Women In Hedda Gabler

1499 Words6 Pages
Hedda Gabler remains one of Henrik Ibsen’s most timeless works as it raises issues still relevant to modern audiences. In Hedda Gabler, Ibsen reveals the stifling nature of the female role within a male-centric society by defining memorable character dynamics that serve to reflect different societal expectations of women in 19th century Europe. This would have coincided with the first wave of feminism. The significance of each character’s relationship is unique to the purpose it serves. In Hedda Gabler, there are three significant relationships that allow Ibsen to establish his purpose as they become symbols of how women interact with the female role. These include Hedda’s marriage to Tesman, her jealousy of Thea Elvsted, and her friendship…show more content…
The jealousy that marks Hedda’s feelings towards Mrs Elvsted is used to simulate the self-loathing in women that stems from the inability to fit into the traditional female role in society. Where Mrs Elvsted is docile and nurturing, Hedda is manipulative and destructive. This creates a jarring effect as the audience can directly compare the two female characters, especially when the audience notices how effortlessly Mrs Elvsted is able to influence and inspire other characters, like Lovborg and later Tesman, constructively while “everything that [Hedda] touches becomes mean and ludicrous” (p 99). It is ironic that while both female characters were feeling unfulfilled, ultimately, it was Mrs Elvsted - a character who fit into the female role completely - who passionately rejects society’s conventions whilst Hedda kept trying to act within such conventions, even though she had made it clear that she was miserable. This further emphasises Mrs Elvsted’s perfection as she becomes socially liberated, though she only does so to remain emotionally close to Lovborg and continue to play a supporting role to him. That is to say, Mrs Elvsted rebelled against society’s expectations only to play into them, remaining committed to playing the female role in society. Nonetheless, Ibsen makes Hedda jealous of Mrs Elvsted’s courage to break the rules to show the audience…show more content…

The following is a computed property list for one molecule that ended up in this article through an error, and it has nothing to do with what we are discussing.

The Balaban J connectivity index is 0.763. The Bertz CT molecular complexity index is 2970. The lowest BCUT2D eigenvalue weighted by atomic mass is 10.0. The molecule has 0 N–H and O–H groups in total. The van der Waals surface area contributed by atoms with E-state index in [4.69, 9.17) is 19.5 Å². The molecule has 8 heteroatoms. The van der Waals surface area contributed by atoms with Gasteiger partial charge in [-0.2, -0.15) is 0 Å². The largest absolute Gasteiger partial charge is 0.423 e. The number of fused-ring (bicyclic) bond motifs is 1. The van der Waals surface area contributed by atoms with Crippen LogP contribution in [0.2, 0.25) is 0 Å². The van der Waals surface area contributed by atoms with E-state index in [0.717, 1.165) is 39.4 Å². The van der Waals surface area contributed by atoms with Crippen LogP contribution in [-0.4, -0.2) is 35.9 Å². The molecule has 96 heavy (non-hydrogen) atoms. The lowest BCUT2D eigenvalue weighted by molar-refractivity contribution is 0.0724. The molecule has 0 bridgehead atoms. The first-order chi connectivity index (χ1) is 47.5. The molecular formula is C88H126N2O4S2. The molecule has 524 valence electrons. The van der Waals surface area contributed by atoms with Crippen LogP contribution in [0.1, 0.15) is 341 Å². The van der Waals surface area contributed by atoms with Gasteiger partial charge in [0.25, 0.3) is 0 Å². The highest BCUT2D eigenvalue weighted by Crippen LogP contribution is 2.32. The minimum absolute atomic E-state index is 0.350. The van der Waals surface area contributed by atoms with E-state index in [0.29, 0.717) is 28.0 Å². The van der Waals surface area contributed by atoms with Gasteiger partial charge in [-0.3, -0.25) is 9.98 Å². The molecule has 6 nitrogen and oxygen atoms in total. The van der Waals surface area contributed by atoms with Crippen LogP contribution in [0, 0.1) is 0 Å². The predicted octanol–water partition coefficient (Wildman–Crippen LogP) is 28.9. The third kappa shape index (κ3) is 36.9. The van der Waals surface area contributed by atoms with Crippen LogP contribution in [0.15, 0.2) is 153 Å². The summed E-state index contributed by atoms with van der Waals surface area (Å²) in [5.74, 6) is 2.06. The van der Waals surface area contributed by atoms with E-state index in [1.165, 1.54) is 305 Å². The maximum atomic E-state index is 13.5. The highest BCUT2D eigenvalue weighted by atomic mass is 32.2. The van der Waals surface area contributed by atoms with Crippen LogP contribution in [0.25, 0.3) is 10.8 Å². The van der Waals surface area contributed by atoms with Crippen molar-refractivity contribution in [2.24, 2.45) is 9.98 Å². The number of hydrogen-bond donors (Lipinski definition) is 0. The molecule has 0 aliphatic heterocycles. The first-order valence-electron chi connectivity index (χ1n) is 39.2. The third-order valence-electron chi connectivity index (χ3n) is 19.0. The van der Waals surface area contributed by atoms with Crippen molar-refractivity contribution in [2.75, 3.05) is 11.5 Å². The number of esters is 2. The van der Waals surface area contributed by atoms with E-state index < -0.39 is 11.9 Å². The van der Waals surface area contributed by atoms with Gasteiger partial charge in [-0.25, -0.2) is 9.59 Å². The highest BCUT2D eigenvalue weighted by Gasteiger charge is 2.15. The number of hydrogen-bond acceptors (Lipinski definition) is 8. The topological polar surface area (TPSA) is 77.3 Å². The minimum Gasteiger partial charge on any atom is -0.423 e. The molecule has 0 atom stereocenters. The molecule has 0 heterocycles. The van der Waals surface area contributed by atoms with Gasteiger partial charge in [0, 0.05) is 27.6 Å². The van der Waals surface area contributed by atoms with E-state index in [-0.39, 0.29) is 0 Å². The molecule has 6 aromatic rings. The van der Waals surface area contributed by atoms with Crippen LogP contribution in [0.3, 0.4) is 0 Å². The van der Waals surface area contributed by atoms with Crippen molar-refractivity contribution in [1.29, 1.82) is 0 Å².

As Hedda is implicitly forced to be submissive to Tesman, bound to social norms while Mrs Elvsted finds fulfillment and social liberation, and is cuttingly betrayed by Brack, Ibsen illustrates how vulnerable and entrapped women are made when the female role is unnecessarily but strictly enforced by the patriarchy. The character dynamics allow the audience to be more receptive to Ibsen’s messages when he challenges their beliefs about the significance and implications of enforcing gender roles onto women as the audience forms a bond with Hedda as she reacts to these other characters. This allowed his message to be conveyed effectively to the
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